Probation should help the public, not profit

Your community is kept safe by probation staff. When people are released from prison or are given a community order, probation staff help them find work, find somewhere to live and readjust to living in society again.

The history

A well trained, well funded probation service keeps us all safe. Probation services were working well under public ownership: In 2013 the Ministry of Justice rated all 35 publicly owned probation trusts in England and Wales as good or excellent.

In 2014, then Justice Secretary Chris Grayling decided to privatise 70% of the service, splitting it in two. New private 'Community Rehabilitation Companies' (CRCs) would supervise low to medium risk offenders, and the pre-existing National Probation Service would supervise high risk offenders. This was pushed through without pilot schemes and it was a disaster.

By 2017, HM Inspectorate of Probation found that the publicly owned National Probation Service was protecting the public well, but the private CRCs were failing in half of cases. Thankfully, after a huge campaign victory, probation services are now back in public ownership.

Who owns our probation services?

We do! We Own It supporters, trade unions and MPs campaigned against the privatisation of probation. In 2019, then Justice Secretary David Gauke agreed to bring the probation service in England and Wales back into public ownership! This is a massive victory - read the full story of the campaign here.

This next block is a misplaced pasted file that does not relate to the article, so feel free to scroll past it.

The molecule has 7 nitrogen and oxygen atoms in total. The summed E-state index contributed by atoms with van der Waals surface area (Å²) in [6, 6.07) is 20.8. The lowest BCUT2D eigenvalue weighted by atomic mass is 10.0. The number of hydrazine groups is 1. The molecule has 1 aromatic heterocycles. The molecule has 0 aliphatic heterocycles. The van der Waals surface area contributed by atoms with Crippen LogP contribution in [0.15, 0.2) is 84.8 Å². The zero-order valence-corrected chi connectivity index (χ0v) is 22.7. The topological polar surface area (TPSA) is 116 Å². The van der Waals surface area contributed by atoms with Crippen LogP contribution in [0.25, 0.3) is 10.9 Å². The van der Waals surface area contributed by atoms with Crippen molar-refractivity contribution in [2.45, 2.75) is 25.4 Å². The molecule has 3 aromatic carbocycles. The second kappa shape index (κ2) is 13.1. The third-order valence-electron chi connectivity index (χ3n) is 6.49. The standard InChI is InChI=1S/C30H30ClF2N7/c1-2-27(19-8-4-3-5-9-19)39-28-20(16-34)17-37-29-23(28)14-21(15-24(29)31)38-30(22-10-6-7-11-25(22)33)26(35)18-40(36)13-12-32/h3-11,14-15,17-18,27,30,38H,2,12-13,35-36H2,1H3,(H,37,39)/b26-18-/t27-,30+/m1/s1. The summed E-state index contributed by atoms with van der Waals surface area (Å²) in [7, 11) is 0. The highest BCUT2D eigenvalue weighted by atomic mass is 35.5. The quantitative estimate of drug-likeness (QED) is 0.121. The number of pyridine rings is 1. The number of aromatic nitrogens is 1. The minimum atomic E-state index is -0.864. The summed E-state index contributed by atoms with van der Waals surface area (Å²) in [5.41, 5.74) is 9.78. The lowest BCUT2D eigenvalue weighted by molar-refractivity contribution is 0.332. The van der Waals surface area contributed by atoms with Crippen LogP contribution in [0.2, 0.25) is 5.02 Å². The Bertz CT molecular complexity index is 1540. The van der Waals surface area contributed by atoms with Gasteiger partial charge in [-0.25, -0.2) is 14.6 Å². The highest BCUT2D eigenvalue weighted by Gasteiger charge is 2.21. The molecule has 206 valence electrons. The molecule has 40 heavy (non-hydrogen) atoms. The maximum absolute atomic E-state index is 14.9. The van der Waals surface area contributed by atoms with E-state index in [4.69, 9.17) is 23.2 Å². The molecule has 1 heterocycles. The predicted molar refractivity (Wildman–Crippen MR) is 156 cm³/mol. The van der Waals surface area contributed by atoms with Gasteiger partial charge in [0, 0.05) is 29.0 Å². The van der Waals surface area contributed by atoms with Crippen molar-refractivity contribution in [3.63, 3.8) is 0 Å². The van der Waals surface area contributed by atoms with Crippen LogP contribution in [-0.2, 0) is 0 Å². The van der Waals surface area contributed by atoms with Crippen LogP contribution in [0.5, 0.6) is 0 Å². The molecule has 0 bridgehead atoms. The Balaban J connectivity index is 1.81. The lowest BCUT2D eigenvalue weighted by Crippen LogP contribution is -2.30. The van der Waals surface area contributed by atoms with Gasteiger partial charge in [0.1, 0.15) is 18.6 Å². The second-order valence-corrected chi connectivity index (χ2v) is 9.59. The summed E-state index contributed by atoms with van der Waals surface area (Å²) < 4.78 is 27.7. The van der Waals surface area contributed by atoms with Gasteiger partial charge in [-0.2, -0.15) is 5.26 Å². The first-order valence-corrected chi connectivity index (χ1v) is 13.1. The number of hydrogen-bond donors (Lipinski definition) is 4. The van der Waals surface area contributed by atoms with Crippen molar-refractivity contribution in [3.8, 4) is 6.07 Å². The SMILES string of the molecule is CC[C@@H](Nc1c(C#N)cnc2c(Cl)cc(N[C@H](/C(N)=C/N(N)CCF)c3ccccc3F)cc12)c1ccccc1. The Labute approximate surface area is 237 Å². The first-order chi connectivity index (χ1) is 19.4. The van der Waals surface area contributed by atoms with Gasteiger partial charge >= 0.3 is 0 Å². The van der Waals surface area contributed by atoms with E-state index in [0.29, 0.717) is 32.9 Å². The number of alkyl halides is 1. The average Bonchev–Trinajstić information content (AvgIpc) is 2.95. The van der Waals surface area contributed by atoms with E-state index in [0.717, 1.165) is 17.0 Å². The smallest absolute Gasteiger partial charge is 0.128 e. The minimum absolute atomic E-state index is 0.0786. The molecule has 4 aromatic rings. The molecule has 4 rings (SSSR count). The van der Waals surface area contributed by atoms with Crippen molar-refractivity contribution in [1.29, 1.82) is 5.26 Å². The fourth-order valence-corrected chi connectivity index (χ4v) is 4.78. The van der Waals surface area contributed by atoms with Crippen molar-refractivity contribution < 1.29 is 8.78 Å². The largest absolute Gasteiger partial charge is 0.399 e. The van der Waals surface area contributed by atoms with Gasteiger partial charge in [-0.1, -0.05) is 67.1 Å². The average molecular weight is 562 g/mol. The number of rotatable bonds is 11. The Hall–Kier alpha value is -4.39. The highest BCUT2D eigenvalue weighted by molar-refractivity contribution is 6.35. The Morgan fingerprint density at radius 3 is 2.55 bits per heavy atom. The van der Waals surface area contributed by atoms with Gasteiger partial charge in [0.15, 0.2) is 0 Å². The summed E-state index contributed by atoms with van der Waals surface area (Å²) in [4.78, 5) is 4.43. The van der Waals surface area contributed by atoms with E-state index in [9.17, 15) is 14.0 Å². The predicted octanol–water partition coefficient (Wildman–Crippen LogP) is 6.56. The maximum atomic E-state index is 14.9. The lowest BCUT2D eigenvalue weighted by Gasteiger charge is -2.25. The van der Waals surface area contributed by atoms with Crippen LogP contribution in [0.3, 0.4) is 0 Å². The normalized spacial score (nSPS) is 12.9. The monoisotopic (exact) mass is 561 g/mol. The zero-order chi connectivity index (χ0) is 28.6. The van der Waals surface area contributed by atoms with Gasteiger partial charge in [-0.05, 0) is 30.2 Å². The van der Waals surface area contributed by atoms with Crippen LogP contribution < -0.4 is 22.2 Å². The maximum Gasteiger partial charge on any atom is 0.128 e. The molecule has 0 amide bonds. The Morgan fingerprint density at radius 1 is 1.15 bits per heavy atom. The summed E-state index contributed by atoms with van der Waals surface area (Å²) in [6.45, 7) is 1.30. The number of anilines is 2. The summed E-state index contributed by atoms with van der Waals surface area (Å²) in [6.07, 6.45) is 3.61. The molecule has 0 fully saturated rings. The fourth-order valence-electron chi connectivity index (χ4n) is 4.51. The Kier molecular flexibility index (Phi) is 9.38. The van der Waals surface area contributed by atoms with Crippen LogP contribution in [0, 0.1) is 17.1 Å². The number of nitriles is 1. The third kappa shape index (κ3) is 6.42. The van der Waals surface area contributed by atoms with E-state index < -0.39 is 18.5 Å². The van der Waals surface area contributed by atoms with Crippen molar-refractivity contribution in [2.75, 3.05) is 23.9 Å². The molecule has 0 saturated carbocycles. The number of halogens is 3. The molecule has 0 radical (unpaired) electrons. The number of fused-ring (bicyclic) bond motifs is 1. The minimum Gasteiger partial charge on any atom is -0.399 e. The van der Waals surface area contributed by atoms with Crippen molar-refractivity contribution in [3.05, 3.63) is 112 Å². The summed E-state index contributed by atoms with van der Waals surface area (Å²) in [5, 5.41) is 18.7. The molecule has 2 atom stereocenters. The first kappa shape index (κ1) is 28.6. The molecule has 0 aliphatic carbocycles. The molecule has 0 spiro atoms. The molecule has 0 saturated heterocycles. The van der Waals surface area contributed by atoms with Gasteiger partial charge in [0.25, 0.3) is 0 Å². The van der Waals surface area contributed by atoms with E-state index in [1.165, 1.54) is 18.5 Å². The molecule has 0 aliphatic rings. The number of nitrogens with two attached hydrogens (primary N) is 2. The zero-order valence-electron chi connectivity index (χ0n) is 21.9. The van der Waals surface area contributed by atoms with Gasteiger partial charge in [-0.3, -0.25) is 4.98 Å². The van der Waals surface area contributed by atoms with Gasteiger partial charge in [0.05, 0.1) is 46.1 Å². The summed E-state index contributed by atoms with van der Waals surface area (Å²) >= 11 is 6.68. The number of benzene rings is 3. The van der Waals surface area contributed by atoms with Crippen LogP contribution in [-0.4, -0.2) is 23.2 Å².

From 2021, the probation service was unified again, with 12 probation areas across England and Wales taking responsibility for ex-offenders. The private contracts came to an end.

Probation is a devolved issue and it is run by local authorities in Scotland. Similarly, probation is also publicly run by the Department of Justice in Northern Ireland.

Key facts

  • Nearly 20,000 people signed the petition calling on David Gauke to bring probation into public ownership.
  • Recent data shows that one person was killed every three days by someone under probation in the years when the service was privatised.
  • When probation was privatised, the National Audit Office in 2017 revealed that private companies were underperforming on their contracts, yet the government rewarded them with a pay rise. 
  • A 2016 report showed that staff in outsourced probation services had expressed concerns about increasing risks to their safety in working conditions as companies prioritised profits over the wellbeing of staff and clients.
  • Working Links, a private firm responsible for probation provision in Wales and the South West, collapsed in 2019 and a report at the time found that the company’s leadership, staff, services, planning, implementation and delivery were all inadequate.

Do you believe in public services for people not profit?

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